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Battle of Lake Champlain in Images

Name of Corresponding Unit Plan: War of 1812

Grade Level: 4-12

Common Core Standards
SL5.2. Summarize a written text read aloud or information presented in diverse media and formats, including visually, quantitatively, and orally.
SL4.3. Identify the reasons and evidence a speaker provides to support particular points.

Content Areas: Social Studies, Language Arts, Art

Recommended Length/Duration: 45-60 minutes

Learning Goals: Students will use an analytical framework to grasp information from an image of a historic event.

Description/Sequence:

  1. Introduce the activity by discussing how images of important events are captured. Lead the discussion to the fact that the War of 1812 happened before cameras. Images from that time had to be drawn or painted by people who were there, or by artists who talked to or read accounts of witnesses.
  2. If you have not used it before, distribute copies of the Library of Congress’s “Primary Source Analysis Tool.” Describe the three main activities for analysis: Observe, Reflect, Question.
  3. Distribute copies of the historic images of the Battle of Lake Champlain.
  4. Either orally or in writing, have students observe what they see in the picture. Guiding questions might include:
    • What is the setting of the picture?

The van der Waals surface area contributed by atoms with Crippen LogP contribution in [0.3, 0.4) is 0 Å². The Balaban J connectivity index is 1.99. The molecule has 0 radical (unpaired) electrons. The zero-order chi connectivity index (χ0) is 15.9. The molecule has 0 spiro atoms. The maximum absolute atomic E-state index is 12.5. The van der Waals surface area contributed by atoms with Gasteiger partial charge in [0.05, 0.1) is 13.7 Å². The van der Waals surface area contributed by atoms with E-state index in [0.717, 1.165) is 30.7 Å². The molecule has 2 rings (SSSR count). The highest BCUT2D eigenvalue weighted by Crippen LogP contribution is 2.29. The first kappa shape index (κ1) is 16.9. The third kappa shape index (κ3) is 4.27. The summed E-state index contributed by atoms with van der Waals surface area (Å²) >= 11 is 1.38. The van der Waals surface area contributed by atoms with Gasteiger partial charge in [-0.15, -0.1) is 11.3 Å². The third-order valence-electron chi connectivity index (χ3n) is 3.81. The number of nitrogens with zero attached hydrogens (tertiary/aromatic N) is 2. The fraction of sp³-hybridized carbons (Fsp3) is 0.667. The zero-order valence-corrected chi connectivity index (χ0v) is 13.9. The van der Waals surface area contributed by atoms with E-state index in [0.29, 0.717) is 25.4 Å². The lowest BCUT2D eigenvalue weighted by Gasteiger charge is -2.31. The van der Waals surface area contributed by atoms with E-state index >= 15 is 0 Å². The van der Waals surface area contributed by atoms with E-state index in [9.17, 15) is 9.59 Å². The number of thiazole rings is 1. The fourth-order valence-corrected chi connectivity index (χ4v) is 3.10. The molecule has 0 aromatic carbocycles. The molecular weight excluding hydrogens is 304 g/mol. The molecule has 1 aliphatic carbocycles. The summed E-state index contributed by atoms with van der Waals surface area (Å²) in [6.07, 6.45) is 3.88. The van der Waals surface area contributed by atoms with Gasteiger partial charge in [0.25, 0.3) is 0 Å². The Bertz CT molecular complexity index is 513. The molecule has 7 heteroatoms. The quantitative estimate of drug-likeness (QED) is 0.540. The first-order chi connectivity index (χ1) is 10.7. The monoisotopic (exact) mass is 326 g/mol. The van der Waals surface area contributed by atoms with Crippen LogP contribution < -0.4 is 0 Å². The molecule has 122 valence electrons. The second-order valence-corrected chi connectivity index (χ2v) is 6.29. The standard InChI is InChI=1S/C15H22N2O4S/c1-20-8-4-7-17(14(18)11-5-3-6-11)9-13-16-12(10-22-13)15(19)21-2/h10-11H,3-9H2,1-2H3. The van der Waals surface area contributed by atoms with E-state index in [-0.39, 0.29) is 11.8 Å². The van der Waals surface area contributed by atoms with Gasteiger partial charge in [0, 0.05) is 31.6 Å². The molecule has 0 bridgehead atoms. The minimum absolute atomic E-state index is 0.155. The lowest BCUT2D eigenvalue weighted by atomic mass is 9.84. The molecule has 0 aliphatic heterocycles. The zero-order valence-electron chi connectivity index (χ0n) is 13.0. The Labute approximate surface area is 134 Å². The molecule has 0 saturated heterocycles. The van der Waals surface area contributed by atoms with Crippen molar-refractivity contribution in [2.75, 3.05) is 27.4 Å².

• What do you notice first?
    • What are the people and objects you see?
    • How are they arranged?
    • How are they similar or different?
    • What other details do you see?
  5. Either orally or in writing, have students reflect on what they see in the image. Guiding questions might include:
    • What is happening in the image?
    • Why do you think this image was made?
    • When do you think it was made?
    • Who do you think was the audience for this image?
    • What tools were used to create it?
    • If someone made this today, how would it be different? Same?
  6. Either orally or in writing, have students ask questions about the picture. Guiding questions might include:
    • What do you wonder about?
    • Who? What? When? Where? Why? How?

Assessments: Informal assessment based on participation.

Materials/Resources:
Primary Source Teachers' Guide and Images of the Battle of Plattsburgh (pdf), which includes:

Special Considerations: If students are not familiar with image analysis, the teacher may want to practice with several simple or familiar pictures to practice the skill before using a topical content image.

Extensions: Students may want to analyze several images of the same event. Students may want to try and find answers to the questions they generate as part of their analysis.

Notes: The Library of Congress is a wonderful place for primary sources. Their comprehensive Teachers’ Guide to using Primary Sources can be found online: http://www.loc.gov/teachers/usingprimarysources/.
We have reproduced two of their guides here, the Primary Source Analysis Tool and the Teachers Guide to Analyzing Photographs & Prints.